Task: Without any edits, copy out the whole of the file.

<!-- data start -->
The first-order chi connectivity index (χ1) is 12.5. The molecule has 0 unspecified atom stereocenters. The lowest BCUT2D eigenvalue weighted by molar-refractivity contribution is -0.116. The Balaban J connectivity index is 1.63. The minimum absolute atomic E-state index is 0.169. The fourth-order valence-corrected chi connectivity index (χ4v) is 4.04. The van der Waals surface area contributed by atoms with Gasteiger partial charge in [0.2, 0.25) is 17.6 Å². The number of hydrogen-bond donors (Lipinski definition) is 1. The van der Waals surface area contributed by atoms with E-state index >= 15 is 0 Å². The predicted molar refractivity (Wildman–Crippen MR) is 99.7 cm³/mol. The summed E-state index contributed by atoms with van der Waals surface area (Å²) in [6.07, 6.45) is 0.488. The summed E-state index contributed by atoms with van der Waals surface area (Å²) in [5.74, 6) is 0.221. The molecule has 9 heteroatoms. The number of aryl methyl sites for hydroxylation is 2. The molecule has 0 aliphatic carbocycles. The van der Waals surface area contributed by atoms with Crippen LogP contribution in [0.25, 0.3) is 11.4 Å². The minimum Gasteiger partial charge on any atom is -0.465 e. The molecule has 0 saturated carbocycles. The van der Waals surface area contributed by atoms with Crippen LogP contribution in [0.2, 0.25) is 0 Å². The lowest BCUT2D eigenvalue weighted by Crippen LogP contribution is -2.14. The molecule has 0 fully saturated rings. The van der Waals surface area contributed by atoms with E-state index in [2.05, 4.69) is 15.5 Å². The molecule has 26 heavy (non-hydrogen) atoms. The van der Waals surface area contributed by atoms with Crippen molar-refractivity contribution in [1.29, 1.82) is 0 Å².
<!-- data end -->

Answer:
The first-order chi connectivity index (χ1) is 12.5. The molecule has 0 unspecified atom stereocenters. The lowest BCUT2D eigenvalue weighted by molar-refractivity contribution is -0.116. The Balaban J connectivity index is 1.63. The minimum absolute atomic E-state index is 0.169. The fourth-order valence-corrected chi connectivity index (χ4v) is 4.04. The van der Waals surface area contributed by atoms with Gasteiger partial charge in [0.2, 0.25) is 17.6 Å². The number of hydrogen-bond donors (Lipinski definition) is 1. The van der Waals surface area contributed by atoms with E-state index >= 15 is 0 Å². The predicted molar refractivity (Wildman–Crippen MR) is 99.7 cm³/mol. The summed E-state index contributed by atoms with van der Waals surface area (Å²) in [6.07, 6.45) is 0.488. The summed E-state index contributed by atoms with van der Waals surface area (Å²) in [5.74, 6) is 0.221. The molecule has 9 heteroatoms. The number of aryl methyl sites for hydroxylation is 2. The molecule has 0 aliphatic carbocycles. The van der Waals surface area contributed by atoms with Crippen LogP contribution in [0.25, 0.3) is 11.4 Å². The minimum Gasteiger partial charge on any atom is -0.465 e. The molecule has 0 saturated carbocycles. The van der Waals surface area contributed by atoms with Crippen LogP contribution in [0.2, 0.25) is 0 Å². The lowest BCUT2D eigenvalue weighted by Crippen LogP contribution is -2.14. The molecule has 0 fully saturated rings. The van der Waals surface area contributed by atoms with E-state index in [2.05, 4.69) is 15.5 Å². The molecule has 26 heavy (non-hydrogen) atoms. The van der Waals surface area contributed by atoms with Crippen molar-refractivity contribution in [1.29, 1.82) is 0 Å².